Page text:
"I hope that our citizens weigh in on this issue since it has long-term ramifications to our city."
By: MIKE RAYE, Staff writer
For the city of Frisco, the question over tolling State Highway 121 has come full circle. A resolution calling for the allowance of tolls provided that the five local entities - Frisco, Plano, Allen, McKinney and Collin County - control them and the revenue they generate above the cost of building the road was penned by City Manager George Purefoy.
Four of the would-be partners have voted in favor of the resolution, leaving Frisco an opportunity to make it a unanimous decision when the City Council votes on the resolution Tuesday night.
Council members say they won't be pressured into casting a vote in favor of tolls by either their peers or the fact the resolution was birthed in Frisco. A balance between regional wants and local needs must be struck, they said.
"We will individually cast our votes based on what we individually believe in," Council Member Tony Felker said. "That is regardless of what others have done. I personally don't think tolls are the answer to the highway funding problem we face. We all understand - Frisco, the county and the other cities - that this is an important artery and something has to be done, but we don't want to solve the state's problems."
Mayor Pro Tem Maher Maso said the council has been faced with tough decisions before, and emerged no worse for wear, and for the betterment of the citizens it represents.
"I personally do not feel any pressure," he said. "I have seen this and previous Councils in action with difficult decisions many times in the last few years. They have always made their decisions based on sound facts and in the best interests of the citizens of Frisco. I do not see (us) doing anything less for this decision."
Maso said the money problem is one that affects all - city, county and state.
"I know all the regional governmental entities are doing the best they can with what the state has given them," he said. "TxDOT, the (North Central Texas Council of Governments) and other partners are simply trying to come up with solutions to our road problems. On Tuesday, any final citizen comments will be heard and then a decision will most likely be rendered. I hope that our citizens weigh in on this issue since it has long-term ramifications to our city."
Deputy Mayor Pro Tem Joy West recalled a statement she made during a discussion of the resolution Aug. 3, at which a decision was tabled, that the resolution "wouldn't be worth the paper it's written on" because the state would flex its muscles superceding any locally-passed resolution.
"George's resolution is a good one, and I feel that it would make a viable difference but my concern is more of the actual validity of the resolution," she said. "In my opinion, the state is after money to build roads in other areas and I'm not sure that once the resolution is enacted that it wouldn't be pushed to the side and the state will still due what they feel is best. Making 121 a toll road should be a benefit to our citizens, if we have to do so."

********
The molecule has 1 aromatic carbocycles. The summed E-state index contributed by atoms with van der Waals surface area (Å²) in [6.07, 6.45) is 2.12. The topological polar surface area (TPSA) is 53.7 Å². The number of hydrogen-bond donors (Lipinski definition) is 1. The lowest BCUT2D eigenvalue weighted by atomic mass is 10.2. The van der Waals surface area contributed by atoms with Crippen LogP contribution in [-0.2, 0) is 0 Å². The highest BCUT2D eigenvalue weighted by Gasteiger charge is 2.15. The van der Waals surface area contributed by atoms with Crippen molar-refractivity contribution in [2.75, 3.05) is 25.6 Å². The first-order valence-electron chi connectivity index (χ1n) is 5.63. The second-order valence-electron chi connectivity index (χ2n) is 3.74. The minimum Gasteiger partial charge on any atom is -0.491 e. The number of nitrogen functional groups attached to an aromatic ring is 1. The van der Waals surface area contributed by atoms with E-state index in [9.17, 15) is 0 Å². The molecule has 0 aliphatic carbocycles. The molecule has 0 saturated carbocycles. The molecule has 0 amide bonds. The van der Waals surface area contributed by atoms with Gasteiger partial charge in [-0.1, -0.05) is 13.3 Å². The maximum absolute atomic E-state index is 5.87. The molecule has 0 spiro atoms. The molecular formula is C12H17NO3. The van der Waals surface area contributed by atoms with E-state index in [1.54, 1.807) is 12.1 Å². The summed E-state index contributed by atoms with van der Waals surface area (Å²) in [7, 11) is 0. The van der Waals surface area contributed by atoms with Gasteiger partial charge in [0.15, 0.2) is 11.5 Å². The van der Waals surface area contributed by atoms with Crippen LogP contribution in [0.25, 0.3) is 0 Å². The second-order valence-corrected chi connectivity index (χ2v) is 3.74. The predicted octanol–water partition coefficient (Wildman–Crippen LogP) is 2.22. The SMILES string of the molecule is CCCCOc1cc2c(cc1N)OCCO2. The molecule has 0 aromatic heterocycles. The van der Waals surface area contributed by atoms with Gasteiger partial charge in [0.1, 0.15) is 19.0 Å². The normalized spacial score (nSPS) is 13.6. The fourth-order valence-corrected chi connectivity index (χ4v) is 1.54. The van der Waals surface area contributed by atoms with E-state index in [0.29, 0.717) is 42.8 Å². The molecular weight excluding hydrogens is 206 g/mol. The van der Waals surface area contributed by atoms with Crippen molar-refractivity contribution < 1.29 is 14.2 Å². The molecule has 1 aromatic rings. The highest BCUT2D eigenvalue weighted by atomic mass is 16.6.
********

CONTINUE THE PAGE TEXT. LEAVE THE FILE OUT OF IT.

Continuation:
Council Member Matt Lafata said he's clear he won't be pressured into a decision, but unclear about the argument for tolls.
"I am glad that George championed the resolution and Frisco has shown real leadership in proposing this but I don't feel any pressure to vote for or against it," he said. "I've been against tolling from the beginning and I still haven't made up my mind as I still have a hard time swallowing the fact that we need to toll this road to get it done in a timely manner. I want to continue to exhaust all options, especially in keeping the section free between the Dallas North Tollway and Hillcrest Road. I've looked at this from every which way and in the end will do what I feel is best for the citizens of Frisco based on my research and feedback from citizens. It certainly won't be an easy decision."
Keeping the stretch of 121 fronting Frisco's main economic engine - Stonebriar Centre mall - a freeway is crucial, Lafata and others have argued. People won't pay to drive on a road to spend money at the mall, they contend.
"Every dime that is spent on tolls is a dime people won't be spending at the mall," Sharon Overall, an outspoken opponent of tolls from Plano that has pled her case before the Frisco council and others in the months leading up to toll decisions said Aug. 3. "Access should be open and free," she said.
Council Member Dr. Jim Joyner pointed to an "out clause" in the resolution that gives the local entities an opportunity to reverse votes in favor of the tolls should TxDOT fail to uphold their part of the agreement.
Section two of the resolution states "If there is any deviation...by the State of Texas, the Texas Highway Commission, the Texas Department of Transportation, the Regional Transportation Council, or any other entity having authority over the Project, then the City Council of the City of Frisco, Texas opposes the use of tolls for the Project and upon that event, this Resolution shall become null and void."
A deviation would mean that locally collected toll revenue would be used elsewhere in the state. That's the motivation behind the resolution in the first place, as Purefoy said, preventing a "Robin Hood" scenario like the fatally flawed school finance scheme where money is taken from rich districts and paid to poorer ones.
"I feel we need to maintain control of the toll rates and the future of any excess tolls by some means, and this proposal seems to be the way to me," Joyner said. "The last phrase of the proposal does state that if TxDOT varies from the points of this proposal then we are to be considered against the tolling of 121, and with this statement I agree whole heartedly."
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